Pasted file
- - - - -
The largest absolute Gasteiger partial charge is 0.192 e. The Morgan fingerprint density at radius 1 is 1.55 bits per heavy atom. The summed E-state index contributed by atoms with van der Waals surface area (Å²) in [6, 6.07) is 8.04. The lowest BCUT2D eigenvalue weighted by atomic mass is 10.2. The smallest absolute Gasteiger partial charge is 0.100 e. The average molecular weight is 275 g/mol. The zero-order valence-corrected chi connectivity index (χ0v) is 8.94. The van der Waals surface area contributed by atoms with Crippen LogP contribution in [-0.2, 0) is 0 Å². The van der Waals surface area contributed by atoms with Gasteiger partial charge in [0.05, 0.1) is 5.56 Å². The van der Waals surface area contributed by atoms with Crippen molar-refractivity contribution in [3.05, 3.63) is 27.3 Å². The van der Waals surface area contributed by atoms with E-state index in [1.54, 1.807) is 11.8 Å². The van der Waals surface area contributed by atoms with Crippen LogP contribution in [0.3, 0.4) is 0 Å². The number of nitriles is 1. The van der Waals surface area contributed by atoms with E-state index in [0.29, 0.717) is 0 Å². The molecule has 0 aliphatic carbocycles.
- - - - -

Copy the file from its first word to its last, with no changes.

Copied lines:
The largest absolute Gasteiger partial charge is 0.192 e. The Morgan fingerprint density at radius 1 is 1.55 bits per heavy atom. The summed E-state index contributed by atoms with van der Waals surface area (Å²) in [6, 6.07) is 8.04. The lowest BCUT2D eigenvalue weighted by atomic mass is 10.2. The smallest absolute Gasteiger partial charge is 0.100 e. The average molecular weight is 275 g/mol. The zero-order valence-corrected chi connectivity index (χ0v) is 8.94. The van der Waals surface area contributed by atoms with Crippen LogP contribution in [-0.2, 0) is 0 Å². The van der Waals surface area contributed by atoms with Gasteiger partial charge in [0.05, 0.1) is 5.56 Å². The van der Waals surface area contributed by atoms with Crippen molar-refractivity contribution in [3.05, 3.63) is 27.3 Å². The van der Waals surface area contributed by atoms with E-state index in [1.54, 1.807) is 11.8 Å². The van der Waals surface area contributed by atoms with Crippen LogP contribution in [0.3, 0.4) is 0 Å². The number of nitriles is 1. The van der Waals surface area contributed by atoms with E-state index in [0.29, 0.717) is 0 Å². The molecule has 0 aliphatic carbocycles.